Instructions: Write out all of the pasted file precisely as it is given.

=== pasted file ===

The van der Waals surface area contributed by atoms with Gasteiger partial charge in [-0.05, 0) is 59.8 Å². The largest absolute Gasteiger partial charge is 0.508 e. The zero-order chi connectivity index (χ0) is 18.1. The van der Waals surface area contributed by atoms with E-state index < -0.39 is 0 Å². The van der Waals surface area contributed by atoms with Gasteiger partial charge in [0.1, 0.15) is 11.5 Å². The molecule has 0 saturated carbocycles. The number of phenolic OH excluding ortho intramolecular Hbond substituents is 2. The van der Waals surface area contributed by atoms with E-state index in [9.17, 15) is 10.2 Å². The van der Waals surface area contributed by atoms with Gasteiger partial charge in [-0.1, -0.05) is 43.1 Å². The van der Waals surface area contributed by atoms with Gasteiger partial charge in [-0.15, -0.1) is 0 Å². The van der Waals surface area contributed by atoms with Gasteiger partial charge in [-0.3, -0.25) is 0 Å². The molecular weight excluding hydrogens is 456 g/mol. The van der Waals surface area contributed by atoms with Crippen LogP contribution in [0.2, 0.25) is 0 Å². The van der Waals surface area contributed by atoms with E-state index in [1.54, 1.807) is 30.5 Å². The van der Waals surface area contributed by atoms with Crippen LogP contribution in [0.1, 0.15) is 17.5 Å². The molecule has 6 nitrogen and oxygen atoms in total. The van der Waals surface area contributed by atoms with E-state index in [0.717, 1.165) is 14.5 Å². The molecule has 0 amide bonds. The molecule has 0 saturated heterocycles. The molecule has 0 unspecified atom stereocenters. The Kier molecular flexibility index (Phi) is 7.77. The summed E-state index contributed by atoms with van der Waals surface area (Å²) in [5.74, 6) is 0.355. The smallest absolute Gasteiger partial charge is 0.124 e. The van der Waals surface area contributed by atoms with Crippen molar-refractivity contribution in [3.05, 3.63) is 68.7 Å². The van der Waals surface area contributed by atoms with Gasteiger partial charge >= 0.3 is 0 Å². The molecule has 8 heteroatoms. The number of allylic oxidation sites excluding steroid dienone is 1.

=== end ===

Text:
The van der Waals surface area contributed by atoms with Gasteiger partial charge in [-0.05, 0) is 59.8 Å². The largest absolute Gasteiger partial charge is 0.508 e. The zero-order chi connectivity index (χ0) is 18.1. The van der Waals surface area contributed by atoms with E-state index < -0.39 is 0 Å². The van der Waals surface area contributed by atoms with Gasteiger partial charge in [0.1, 0.15) is 11.5 Å². The molecule has 0 saturated carbocycles. The number of phenolic OH excluding ortho intramolecular Hbond substituents is 2. The van der Waals surface area contributed by atoms with E-state index in [9.17, 15) is 10.2 Å². The van der Waals surface area contributed by atoms with Gasteiger partial charge in [-0.1, -0.05) is 43.1 Å². The van der Waals surface area contributed by atoms with Gasteiger partial charge in [-0.15, -0.1) is 0 Å². The van der Waals surface area contributed by atoms with Gasteiger partial charge in [-0.3, -0.25) is 0 Å². The molecular weight excluding hydrogens is 456 g/mol. The van der Waals surface area contributed by atoms with Crippen LogP contribution in [0.2, 0.25) is 0 Å². The van der Waals surface area contributed by atoms with E-state index in [1.54, 1.807) is 30.5 Å². The van der Waals surface area contributed by atoms with Crippen LogP contribution in [0.1, 0.15) is 17.5 Å². The molecule has 6 nitrogen and oxygen atoms in total. The van der Waals surface area contributed by atoms with E-state index in [0.717, 1.165) is 14.5 Å². The molecule has 0 amide bonds. The molecule has 0 saturated heterocycles. The molecule has 0 unspecified atom stereocenters. The Kier molecular flexibility index (Phi) is 7.77. The summed E-state index contributed by atoms with van der Waals surface area (Å²) in [5.74, 6) is 0.355. The smallest absolute Gasteiger partial charge is 0.124 e. The van der Waals surface area contributed by atoms with Crippen molar-refractivity contribution in [3.05, 3.63) is 68.7 Å². The van der Waals surface area contributed by atoms with Gasteiger partial charge >= 0.3 is 0 Å². The molecule has 8 heteroatoms. The number of allylic oxidation sites excluding steroid dienone is 1.